Le Bâtiment des dérives ou the stone of light
GNYP Gallery has the great pleasure of presenting ‘Le Bâtiment des dérives ou the stone of light’, the first exhibition in Berlin by the French artist Myriam Mechita. The exhibition combines various ideas and concepts that the artist has been working with over the last years, placing them next to each other to enable comparisons and dialogues.
The title of the exhibition refers to a large construction, either a building or a boat, floating or solidly grounded, which forms the starting point for all kinds of uncontrollable excursions. The artist’s own experience of drifting away from the main path of thinking and doing brought her to the realization that it is these unplanned journeys that matter the most. A comparison with the ideas of the Situationist International that used the concept of dérive as a central point in their program is relevant for understanding Mechita’s approach. However, experimental behavior in the psycho-geography is less important to her than finding freedom in an urban society where claim to rational control of our lives has lost its validity.
Mechita started the series of red drawings during her residency in New York four years ago. The overwhelming rhythm of the city, the feeling of estrangement, made her want to put the decision of what to do in someone else’s hands. She went to a clairvoyant who shared visions of Mechita’s past and future life with her. The artist recorded these sessions and they have formed the basis of the red drawings project, which is still ongoing. The liberating idea of setting yourself free by letting someone else decide what to do helped the artist express her urge for real experience.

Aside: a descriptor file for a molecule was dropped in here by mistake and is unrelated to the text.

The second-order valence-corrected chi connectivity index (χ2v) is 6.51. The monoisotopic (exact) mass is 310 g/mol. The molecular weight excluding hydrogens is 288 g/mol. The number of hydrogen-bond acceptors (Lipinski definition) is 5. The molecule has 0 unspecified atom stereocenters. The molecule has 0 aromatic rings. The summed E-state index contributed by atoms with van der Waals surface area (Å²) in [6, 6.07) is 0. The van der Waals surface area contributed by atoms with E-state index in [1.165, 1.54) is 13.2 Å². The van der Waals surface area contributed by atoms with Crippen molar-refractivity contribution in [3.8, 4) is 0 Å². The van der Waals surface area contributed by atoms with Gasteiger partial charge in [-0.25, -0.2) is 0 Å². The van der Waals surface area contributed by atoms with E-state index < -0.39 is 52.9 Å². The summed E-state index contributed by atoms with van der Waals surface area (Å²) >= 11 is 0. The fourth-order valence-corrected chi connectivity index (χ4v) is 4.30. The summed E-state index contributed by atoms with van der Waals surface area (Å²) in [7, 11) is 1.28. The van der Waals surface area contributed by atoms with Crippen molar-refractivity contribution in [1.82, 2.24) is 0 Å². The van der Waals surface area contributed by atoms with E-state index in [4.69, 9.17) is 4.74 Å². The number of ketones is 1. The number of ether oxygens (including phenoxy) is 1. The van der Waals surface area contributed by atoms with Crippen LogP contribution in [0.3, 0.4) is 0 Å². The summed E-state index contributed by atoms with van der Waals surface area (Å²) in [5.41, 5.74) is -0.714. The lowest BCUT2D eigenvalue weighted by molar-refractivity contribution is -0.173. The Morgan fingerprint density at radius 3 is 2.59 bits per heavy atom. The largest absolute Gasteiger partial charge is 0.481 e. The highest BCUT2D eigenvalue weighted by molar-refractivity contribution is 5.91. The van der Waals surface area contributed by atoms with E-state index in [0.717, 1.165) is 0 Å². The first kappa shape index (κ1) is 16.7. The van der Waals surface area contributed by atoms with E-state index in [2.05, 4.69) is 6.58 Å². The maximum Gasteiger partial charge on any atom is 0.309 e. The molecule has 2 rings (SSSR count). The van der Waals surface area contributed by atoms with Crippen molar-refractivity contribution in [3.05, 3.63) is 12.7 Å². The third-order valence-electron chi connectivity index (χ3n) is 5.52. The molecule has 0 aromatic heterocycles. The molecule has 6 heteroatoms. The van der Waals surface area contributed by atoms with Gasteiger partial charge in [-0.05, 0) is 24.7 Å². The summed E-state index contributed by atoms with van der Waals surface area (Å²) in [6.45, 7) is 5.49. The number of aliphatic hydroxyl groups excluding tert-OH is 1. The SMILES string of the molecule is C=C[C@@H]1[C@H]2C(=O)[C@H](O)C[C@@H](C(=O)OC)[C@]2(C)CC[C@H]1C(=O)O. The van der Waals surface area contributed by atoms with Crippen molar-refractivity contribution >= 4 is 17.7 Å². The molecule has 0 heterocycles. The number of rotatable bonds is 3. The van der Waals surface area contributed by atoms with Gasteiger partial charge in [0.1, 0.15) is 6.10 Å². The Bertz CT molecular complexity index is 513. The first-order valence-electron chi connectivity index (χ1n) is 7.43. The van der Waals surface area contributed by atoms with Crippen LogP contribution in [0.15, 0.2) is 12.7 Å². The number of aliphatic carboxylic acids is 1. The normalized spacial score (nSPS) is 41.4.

Her black-and-white drawings often feature her son or her friends in various situations of their lives, as well as our unpredictable world where joy goes hand in hand with disappointment, where people fail and win, where emotions touch you. Mechita makes a conscious effort not to become an “art engineer”, i.e. someone who makes calculated constructions of objects that can function in the territory of art. Instead the artist time and again emphasizes the connection between hand, soul, and mind. However traditional and old fashioned it may sound, her artworks are made in a creative process using her own body, its power and limitations.
Mechita is interested in aspects of the world that are at threat in our fast-moving, all-absorbing modernity. Her ethnological curiosity, which in the past made her participate in all kinds of rituals around the world, is reflected in her recent series of prints that evolve around death masks. There the vague image implies a shamanistic, almost magic reality behind the visible. The same applies to books presented in the exhibition: they are not meant to be read in the traditional sense but as precious objects they promise to give access to knowledge of a different kind. Finally, there are porcelain sculptures that Mechita produced at the renowned French Manufacture nationale de Sévres. Beautiful and tempting heads, hands, and fragmented bodies tell their story of hope and despair, passions and cruelty, love and hate. As rationality doesn’t seem to have helped humanity so much, Mechita has no problem choosing other approaches, such as fate, chance, and metaphysics.